Watch Tim’s presentation here and you can also follow Tim’s Vlog on the subject. 


Management Lessons from Businesses in Conflict Zones: The War in Ukraine

The concept of business for peace has gained momentum in recent years as a way for businesses to contribute to peacebuilding. John E. Katsos (American University of Sharjah) went on to explain that although the literature on Business for Peace is still in its early stages, a few key themes have emerged. 

First, businesses can play a role in peacebuilding by promoting peace and non-violence, supporting conflict-affected communities, and by being responsible corporate citizens. 

Second, businesses need to be aware of the potential risks of operating in conflict zones and take steps to mitigate those risks. 

Third, the literature calls for greater cooperation between the public and private sectors to maximize the impact of Business for Peace initiatives. 

Finally, the lessons of the empirical Business for Peace research are increasingly being viewed as instructive to leaders facing the uncertainty of a crisis-ridden macroenvironment

Find out more about John and his work 


Business in Congo: the solution to the conflict?

François Lenfant (Lenfant Research and Utrecht University) deconstructed the idea that the Democratic Republic of the Congo is better off with 20 years of UN and NGO-based interventions. What the Democratic Republic of the Congo really needs is sustainable, fair, inclusive business!

Listen to François’ talk here


The Politics of Peacebuilding: Businesses as Democracy Defenders in a Post-Ukraine Era

Following his recent talk hosted by the School for Business and Society we were pleased to be joined again by Jason Miklian (University of Oslo). Since the start of the Business and Peace agenda, one topic that tends to be avoided is the corporate relationship to democracy. Firms are increasingly willing to recognize the importance of their role in social responsibility and human rights, but few work significantly on the activity that has the highest correlation to peace: the strengthening of democracy.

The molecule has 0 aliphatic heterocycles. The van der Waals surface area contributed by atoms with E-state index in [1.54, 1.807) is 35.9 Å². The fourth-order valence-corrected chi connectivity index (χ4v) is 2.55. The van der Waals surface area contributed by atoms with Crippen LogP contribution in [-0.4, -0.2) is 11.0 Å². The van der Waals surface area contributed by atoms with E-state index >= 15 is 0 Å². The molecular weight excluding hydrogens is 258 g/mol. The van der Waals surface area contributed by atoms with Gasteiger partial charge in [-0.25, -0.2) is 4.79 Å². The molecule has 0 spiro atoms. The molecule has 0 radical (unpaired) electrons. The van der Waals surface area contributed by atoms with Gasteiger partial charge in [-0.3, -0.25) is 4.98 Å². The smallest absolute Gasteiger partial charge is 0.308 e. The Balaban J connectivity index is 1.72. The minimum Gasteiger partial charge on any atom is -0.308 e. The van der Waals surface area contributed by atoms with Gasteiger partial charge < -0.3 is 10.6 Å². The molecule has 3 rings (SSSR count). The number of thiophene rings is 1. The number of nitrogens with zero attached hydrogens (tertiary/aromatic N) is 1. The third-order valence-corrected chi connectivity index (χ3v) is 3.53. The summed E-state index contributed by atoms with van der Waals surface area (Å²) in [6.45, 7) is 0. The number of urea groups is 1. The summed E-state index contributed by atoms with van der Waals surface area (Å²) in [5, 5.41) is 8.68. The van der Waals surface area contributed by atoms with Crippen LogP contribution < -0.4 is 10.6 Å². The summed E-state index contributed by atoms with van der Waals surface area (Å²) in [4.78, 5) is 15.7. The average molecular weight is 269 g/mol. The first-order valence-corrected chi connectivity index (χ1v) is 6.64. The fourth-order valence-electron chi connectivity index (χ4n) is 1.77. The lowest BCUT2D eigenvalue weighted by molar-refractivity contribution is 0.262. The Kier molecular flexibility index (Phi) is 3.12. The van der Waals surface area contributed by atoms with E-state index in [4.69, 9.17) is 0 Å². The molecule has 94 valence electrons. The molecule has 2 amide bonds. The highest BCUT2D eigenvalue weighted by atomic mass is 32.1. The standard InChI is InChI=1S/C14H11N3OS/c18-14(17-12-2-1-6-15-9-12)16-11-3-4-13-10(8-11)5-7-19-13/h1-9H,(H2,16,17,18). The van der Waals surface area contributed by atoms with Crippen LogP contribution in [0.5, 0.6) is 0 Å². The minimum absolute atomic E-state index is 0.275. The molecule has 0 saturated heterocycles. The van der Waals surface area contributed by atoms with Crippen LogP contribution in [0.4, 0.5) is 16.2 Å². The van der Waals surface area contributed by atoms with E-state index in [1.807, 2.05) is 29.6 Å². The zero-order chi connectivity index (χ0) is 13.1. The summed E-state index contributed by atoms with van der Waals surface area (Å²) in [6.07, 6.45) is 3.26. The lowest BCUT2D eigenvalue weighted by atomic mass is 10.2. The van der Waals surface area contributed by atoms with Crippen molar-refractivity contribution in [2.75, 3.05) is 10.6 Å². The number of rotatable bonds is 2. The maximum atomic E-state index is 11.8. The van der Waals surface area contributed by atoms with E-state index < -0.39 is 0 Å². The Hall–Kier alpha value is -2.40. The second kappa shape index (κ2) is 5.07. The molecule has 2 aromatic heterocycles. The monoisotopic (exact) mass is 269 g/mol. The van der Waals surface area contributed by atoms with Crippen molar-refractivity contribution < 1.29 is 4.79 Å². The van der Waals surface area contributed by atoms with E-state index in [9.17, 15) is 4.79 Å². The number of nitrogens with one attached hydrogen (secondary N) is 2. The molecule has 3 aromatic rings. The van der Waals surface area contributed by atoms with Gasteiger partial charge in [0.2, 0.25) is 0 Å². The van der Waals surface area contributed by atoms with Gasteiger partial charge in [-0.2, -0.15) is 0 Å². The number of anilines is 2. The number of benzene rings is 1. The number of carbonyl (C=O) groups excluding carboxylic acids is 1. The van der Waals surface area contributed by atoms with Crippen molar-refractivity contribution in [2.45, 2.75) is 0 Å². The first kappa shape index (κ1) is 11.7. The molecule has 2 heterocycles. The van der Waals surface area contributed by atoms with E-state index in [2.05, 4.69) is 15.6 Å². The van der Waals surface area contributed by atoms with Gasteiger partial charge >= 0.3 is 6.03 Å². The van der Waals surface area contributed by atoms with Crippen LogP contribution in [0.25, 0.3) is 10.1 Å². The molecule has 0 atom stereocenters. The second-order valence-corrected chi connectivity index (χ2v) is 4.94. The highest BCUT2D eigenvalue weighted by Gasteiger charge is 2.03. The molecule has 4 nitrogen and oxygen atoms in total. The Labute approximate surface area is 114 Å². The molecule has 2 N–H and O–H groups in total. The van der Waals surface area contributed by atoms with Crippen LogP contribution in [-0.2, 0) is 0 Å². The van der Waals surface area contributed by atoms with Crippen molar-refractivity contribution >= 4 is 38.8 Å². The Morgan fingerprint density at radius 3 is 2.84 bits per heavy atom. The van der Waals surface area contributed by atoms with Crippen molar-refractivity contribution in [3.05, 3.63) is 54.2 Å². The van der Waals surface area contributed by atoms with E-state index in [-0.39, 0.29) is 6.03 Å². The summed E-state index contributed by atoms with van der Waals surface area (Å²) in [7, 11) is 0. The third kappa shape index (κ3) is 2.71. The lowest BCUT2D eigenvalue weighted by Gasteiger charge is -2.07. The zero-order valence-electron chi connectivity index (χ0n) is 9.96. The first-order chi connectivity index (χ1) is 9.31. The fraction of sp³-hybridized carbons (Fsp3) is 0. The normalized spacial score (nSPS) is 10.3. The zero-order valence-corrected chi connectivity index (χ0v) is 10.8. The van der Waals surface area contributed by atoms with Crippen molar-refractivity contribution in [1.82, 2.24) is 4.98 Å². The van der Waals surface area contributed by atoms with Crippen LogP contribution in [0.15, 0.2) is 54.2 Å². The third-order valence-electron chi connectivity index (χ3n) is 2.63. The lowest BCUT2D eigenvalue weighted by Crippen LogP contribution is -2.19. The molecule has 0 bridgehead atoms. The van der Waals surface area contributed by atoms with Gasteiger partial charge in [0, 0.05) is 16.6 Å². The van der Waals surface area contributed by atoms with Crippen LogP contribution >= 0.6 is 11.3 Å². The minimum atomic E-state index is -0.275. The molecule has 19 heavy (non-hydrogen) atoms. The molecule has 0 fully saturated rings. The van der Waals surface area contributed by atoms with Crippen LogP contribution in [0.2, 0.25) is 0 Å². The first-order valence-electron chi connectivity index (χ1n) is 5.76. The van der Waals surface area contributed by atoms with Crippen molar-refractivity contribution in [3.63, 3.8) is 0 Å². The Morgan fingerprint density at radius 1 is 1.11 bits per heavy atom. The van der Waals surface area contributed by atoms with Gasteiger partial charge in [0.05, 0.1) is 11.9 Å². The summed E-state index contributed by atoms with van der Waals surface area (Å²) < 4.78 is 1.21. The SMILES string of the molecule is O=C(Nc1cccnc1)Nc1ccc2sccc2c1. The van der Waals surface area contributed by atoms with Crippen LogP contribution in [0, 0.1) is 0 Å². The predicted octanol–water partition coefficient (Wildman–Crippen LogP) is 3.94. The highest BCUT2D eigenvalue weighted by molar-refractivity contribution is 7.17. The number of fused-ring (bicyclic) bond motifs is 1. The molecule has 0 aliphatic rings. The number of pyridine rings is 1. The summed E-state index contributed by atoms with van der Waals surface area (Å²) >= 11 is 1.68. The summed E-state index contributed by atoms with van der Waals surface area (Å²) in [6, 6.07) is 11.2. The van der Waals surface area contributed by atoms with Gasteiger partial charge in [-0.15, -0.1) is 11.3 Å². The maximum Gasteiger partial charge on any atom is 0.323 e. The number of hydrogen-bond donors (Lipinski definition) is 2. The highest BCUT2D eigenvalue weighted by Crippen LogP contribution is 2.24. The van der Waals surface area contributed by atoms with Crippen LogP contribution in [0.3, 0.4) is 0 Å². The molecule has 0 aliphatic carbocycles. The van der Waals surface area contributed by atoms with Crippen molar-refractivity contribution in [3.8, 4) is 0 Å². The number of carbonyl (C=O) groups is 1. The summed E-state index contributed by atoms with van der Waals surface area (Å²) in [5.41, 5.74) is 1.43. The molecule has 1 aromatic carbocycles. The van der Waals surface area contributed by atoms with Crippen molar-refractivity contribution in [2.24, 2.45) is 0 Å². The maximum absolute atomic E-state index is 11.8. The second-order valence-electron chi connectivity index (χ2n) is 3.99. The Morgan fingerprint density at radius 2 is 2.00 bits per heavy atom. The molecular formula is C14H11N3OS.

But when Russia invaded Ukraine in February 2022, a host of multinational companies took action in a surprising way. They went beyond the minimum required by sanctions and shuttered operations in Russia, at significant short- and long-term cost. They coupled these actions with strong statements in support of Ukraine and global democracy. 

Are firms truly moving from passive democracy actors to a more active frontline stand? Or is this simply a one-off outlier that will morph back to 'business as usual' in short order?

See Jason’s presentation here


Managing in Conflict and Transition: Towards an Understanding of Peacebuilding Entrepreneurship and a Typology of Action

War and conflict are a reality of life throughout the world. Joanne Murphy (University of Birmingham) considered the often hidden story of organisational actors managing through and beyond violent conflict. 

Drawing on the experiences of individuals and public, private and third sector organizations in Northern Ireland, the Basque region and Bosnia Herzegovinian, Joanne highlighted four distinct peacebuilding strategies and practices that allow for the development of a preliminary typology of peacebuilding entrepreneurship activity. 

  • Social Commitment to Conflict Transformation 
  • Exercise of Political Skill 
  • Exercise of Professional, Expert or Positional Capital 
  • Cultivation of Intra and Inter Organisational Networks of Support 

Find out more: see Joanne’s presentation here


More Blogs in the Series

Blog#2 Leading Organisations in and after Violent Conflict by Joanne Murphy

Blog#3 Delivering Measurable Social Impact through the Environmental Social and Governance (ESG) movement by Jason Miklian

Blog#4: Business - When Crisis Hits by John E. Katsos


   Christopher Williams

Christopher Williams is Professor in Strategy and International Business in the School for Business and Society at the University of York in the UK. He is also Associate Dean of School for External Relations and Knowledge Exchange. His research interests include international strategy, innovation in international firms and contexts, health R&D and organizational resilience.




Contact us

Interdisciplinary Global Development Centre
01904 323716
Department of Politics and International Relations, University of York, Heslington, York, YO10 5DD, UK

Contact us

Interdisciplinary Global Development Centre
01904 323716
Department of Politics and International Relations, University of York, Heslington, York, YO10 5DD, UK